Throughout the pandemic, the Occupational Safety and Health Administration (OSHA) has faced criticism that it was not doing enough to protect America’s workers from COVID-19 hazards. Then, on Feb. 25, the U.S. Office of the Inspector General, the watchdog for the U.S. Department of Labor, issued a report, observing that “there is an increased risk that OSHA is not providing the level of protection that workers need at various job sites.” OSHA is focused on changing that perception in the coming months.

Continue Reading Taylor White in Texas Lawyer: OSHA Emphasizes Enforcement Effort for COVID-19 Hazards in Certain Industries

Winstead PC Shareholder Taylor White published the first article for his column in Texas Lawyer about labor and employment issues and trending topics. The article is titled “Best Practices and Considerations for Employers Regarding the COVID-19 Vaccine in the Workplace.” The article is below:

“With states individually rolling out the COVID-19 vaccine to residents, employers are, and should be, beginning to consider their options with respect to employee vaccinations. The Centers for Disease Control and Prevention (CDC) has previously recommended giving the COVID-19 vaccine in phases initially, as it relates to employees: (1) health care employees; then, (2) frontline essential employees, such as education workers, manufacturing workers, first responders, and food and agricultural workers; and then, (3) other essential workers, such as construction workers, finance workers, and transportation and logistics workers. Of course, ‘the goal is for everyone to be able to easily get a COVID-19 vaccine as soon as large quantities are available.’

Continue Reading Taylor White in Texas Lawyer: Best Practices and Considerations for Employers Regarding the COVID-19 Vaccine in the Workplace

Taylor White recently presented for Winstead’s  ‘Healthcare Employer Roundtable – Best Practices and Considerations for Employers Regarding the COVID-19 Vaccine in the Workplace’ virtual event. During the presentation, Taylor discussed how employers in the healthcare space are faced with a unique set of challenges Continue Reading Presentation: Best Practices and Considerations for Employers Regarding the COVID-19 Vaccine in the Workplace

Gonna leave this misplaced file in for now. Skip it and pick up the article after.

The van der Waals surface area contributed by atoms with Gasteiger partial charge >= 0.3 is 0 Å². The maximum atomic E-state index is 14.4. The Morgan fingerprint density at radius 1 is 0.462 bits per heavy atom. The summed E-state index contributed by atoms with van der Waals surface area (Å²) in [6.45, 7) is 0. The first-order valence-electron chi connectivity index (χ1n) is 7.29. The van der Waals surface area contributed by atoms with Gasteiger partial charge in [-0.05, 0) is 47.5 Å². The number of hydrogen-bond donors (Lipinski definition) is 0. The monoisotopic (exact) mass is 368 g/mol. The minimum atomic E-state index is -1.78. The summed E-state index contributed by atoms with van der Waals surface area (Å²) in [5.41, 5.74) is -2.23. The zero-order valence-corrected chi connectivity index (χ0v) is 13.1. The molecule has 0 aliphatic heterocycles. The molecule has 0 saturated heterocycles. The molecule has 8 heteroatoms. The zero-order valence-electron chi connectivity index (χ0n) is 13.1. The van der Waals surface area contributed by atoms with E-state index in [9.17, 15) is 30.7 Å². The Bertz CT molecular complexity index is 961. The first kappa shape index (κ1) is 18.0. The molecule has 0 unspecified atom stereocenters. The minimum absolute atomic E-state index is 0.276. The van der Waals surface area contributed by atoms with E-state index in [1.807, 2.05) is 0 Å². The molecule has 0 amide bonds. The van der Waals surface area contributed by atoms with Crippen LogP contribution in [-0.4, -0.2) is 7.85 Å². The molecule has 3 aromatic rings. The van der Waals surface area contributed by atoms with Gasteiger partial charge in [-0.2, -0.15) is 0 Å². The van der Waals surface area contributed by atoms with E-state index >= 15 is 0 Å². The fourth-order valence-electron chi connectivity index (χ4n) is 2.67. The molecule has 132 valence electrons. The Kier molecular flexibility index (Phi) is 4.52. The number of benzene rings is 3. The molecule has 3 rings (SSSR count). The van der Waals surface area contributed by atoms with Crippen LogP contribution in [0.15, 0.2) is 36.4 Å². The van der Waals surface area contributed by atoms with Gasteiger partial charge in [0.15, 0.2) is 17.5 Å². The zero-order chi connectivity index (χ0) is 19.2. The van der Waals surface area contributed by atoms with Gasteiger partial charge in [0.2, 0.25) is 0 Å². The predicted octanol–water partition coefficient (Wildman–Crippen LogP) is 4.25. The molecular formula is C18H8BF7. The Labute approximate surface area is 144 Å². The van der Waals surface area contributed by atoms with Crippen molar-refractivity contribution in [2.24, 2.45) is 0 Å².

On Friday, February 26, 2021, the Department of Labor (“DOL”) issued EBSA Disaster Relief Notice 2021-01 (the “2021 Notice”) to address expiring relief provisions previously provided in the DOL’s Disaster Relief Notice 2020-01 (“Notice 2020-01”) and the Notice of Extension of Certain Timeframes for Employee Benefit Plans, Participants, and Beneficiaries Affected by the COVID–19 Outbreak (“Joint Notice”) (along with Notice 2020-01, the “2020 Notices”) issued by the DOL, the Department of the Treasury, and the Internal Revenue Service (IRS) (collectively “Agencies”).  This highly anticipated guidance provides a somewhat more expansive interpretation of the relief period prescribed under the 2020 Notices.

Continue Reading Oh, What a Relief it Is! DOL Provides Guidance on COVID-19 Relief Periods

No one denies that employers confronted a plethora of challenges in 2020, and many had to make difficult decisions to reduce their workforces due to the pandemic.  Such reductions in force can implicate a number of business considerations and labor laws, but for employers that sponsor qualified retirement plans, these employment decisions can inadvertently implicate the partial plan termination rules under the Internal Revenue Code.  In the event of a partial plan termination, affected participants (which under current guidance includes those who have voluntarily terminated employment) must become immediately 100% vested in their benefits under the retirement plan.

The determination of whether a partial plan termination has occurred is based on the surrounding facts and circumstances.  However, under guidance previously issued by the Internal Revenue Service, there is a rebuttable presumption that a partial plan termination has occurred if the percentage of participants decreased by at least 20%.  When determining whether that threshold percentage has been met, only employer-initiated severances, such as reductions in force and plant closures, are taken into account.

This determination is generally made with respect to each plan year (i.e. as of December 31st for a plan on a calendar year).  However, the applicable measurement period may be extended beyond the initial plan year where the same event that resulted in the decrease in participation in the initial plan year continues to exist in the subsequent period.

Continue Reading Relief for Partial Plan Terminations May Be “Too Little, Too Early”